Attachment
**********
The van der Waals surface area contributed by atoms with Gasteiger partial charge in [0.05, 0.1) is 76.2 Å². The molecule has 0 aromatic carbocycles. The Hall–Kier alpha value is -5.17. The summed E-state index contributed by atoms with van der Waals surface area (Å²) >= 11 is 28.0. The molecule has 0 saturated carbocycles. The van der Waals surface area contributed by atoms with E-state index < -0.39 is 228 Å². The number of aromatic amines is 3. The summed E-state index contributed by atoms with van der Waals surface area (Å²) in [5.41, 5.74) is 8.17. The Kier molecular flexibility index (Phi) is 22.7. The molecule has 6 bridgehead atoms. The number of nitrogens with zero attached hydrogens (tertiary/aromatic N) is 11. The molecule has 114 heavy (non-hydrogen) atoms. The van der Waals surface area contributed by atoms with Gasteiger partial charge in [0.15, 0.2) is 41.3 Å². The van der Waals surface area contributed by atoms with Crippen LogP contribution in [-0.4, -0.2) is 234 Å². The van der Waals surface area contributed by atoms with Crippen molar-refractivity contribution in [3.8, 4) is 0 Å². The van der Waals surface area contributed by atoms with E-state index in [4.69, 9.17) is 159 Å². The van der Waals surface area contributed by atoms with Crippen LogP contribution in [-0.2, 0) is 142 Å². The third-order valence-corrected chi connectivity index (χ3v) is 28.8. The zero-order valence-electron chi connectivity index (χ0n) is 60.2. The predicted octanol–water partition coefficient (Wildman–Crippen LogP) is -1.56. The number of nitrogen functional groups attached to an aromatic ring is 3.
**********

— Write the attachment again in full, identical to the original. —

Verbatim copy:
The van der Waals surface area contributed by atoms with Gasteiger partial charge in [0.05, 0.1) is 76.2 Å². The molecule has 0 aromatic carbocycles. The Hall–Kier alpha value is -5.17. The summed E-state index contributed by atoms with van der Waals surface area (Å²) >= 11 is 28.0. The molecule has 0 saturated carbocycles. The van der Waals surface area contributed by atoms with E-state index < -0.39 is 228 Å². The number of aromatic amines is 3. The summed E-state index contributed by atoms with van der Waals surface area (Å²) in [5.41, 5.74) is 8.17. The Kier molecular flexibility index (Phi) is 22.7. The molecule has 6 bridgehead atoms. The number of nitrogens with zero attached hydrogens (tertiary/aromatic N) is 11. The molecule has 114 heavy (non-hydrogen) atoms. The van der Waals surface area contributed by atoms with Gasteiger partial charge in [0.15, 0.2) is 41.3 Å². The van der Waals surface area contributed by atoms with Crippen LogP contribution in [-0.4, -0.2) is 234 Å². The van der Waals surface area contributed by atoms with Crippen molar-refractivity contribution in [3.8, 4) is 0 Å². The van der Waals surface area contributed by atoms with E-state index in [4.69, 9.17) is 159 Å². The van der Waals surface area contributed by atoms with Crippen LogP contribution in [-0.2, 0) is 142 Å². The third-order valence-corrected chi connectivity index (χ3v) is 28.8. The zero-order valence-electron chi connectivity index (χ0n) is 60.2. The predicted octanol–water partition coefficient (Wildman–Crippen LogP) is -1.56. The number of nitrogen functional groups attached to an aromatic ring is 3.